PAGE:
The results are scheduled to be announced on May 16. From a viewpoint of a democratic exercise, and to set an example in a region where democracy is difficult to achieve, it will be interesting to see the results both in terms of who wins and how the logistics pan out.
Maiko Nakagaki is a Program Officer for Global Programs at CIPE.
For the first time since its independence in 1947, Pakistan saw its first ever peaceful transition from one democratically elected government to another in 2013. While this was a remarkable success for Pakistani democracy, the country still lacked a process for holding civilian governments accountable for their electoral promises.
Working with economic think tank Policy Research Institute of Market Economy (PRIME), CIPE Pakistan initiated a project to monitor key economic promises made by the current government in its pre-election manifesto.
Through a consultative process, PRIME developed a scorecard to gauge the progress made by the government in the areas of economic revival, energy security, and social protection, focusing on 26 of the goals mentioned in the winning Pakistan Muslim League’s pre-election manifesto. Scores are based on a possible 10 points in each category, with the most thorough implementation earning the most points.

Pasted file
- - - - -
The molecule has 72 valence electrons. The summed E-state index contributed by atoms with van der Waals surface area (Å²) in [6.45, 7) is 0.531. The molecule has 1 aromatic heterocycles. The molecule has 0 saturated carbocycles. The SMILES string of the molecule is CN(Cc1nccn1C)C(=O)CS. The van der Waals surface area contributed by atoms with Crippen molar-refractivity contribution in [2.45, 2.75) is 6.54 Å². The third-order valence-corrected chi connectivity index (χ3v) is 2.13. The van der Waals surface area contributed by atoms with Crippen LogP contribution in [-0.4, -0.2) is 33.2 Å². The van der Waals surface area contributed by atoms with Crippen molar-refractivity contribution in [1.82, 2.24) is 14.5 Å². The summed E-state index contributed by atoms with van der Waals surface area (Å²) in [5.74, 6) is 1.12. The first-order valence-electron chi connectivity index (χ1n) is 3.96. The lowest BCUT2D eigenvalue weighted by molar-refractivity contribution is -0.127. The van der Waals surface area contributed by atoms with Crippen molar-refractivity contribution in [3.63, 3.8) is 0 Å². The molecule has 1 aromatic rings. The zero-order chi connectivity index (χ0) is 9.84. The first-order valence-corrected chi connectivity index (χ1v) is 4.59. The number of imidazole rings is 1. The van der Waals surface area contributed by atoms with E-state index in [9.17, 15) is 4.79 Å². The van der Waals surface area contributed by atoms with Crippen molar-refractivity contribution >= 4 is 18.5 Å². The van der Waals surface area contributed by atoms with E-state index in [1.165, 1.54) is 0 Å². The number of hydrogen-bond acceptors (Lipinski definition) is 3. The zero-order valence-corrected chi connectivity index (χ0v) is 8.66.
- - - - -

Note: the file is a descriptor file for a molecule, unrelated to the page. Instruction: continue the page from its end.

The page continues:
The first Scorecard report released on January 27 shows that the average score for the economic revival is 3.17 out of 10, energy security scored 4.16, and social protection scored 6. This report covered the period between June 2013-December 2013.
By Aurelio Concheso
December’s local election results are in for Venezuela, and the opposition can rightly claim that it not only retained major urban areas such as Greater Caracas, Maracaibo and Merida, but regained others it had lost such as Valencia, Barquisimeto, and San Cristobal. In addition they made inroads in “Chavista cities” such as Chavez´s own home town of Barinas and Diosdado Cabello’s home town of Maturin. Moreover, despite how the Electoral College blatantly manipulated the way results were broadcast, in the overall national vote tally the opposition candidates beat out the government’s by 51 to 49 percent.
On the minus side for the opposition, former presidential candidate Henrique Capriles tried to bill the contest as a referendum on President Maduro, but this didn´t pan out either from the perspective of voter turnout (only about 58.5 percent vs. over 80 percent in the April presidential election) or the difference in total vote.
What we are left with moving forward is a political environment that continues to be polarized. During the two months previous to the election, the government made private business the culprit for inflation and scarcities of goods, while simultaneously taking steps that practically insure higher inflation, perhaps hyperinflation in 2014.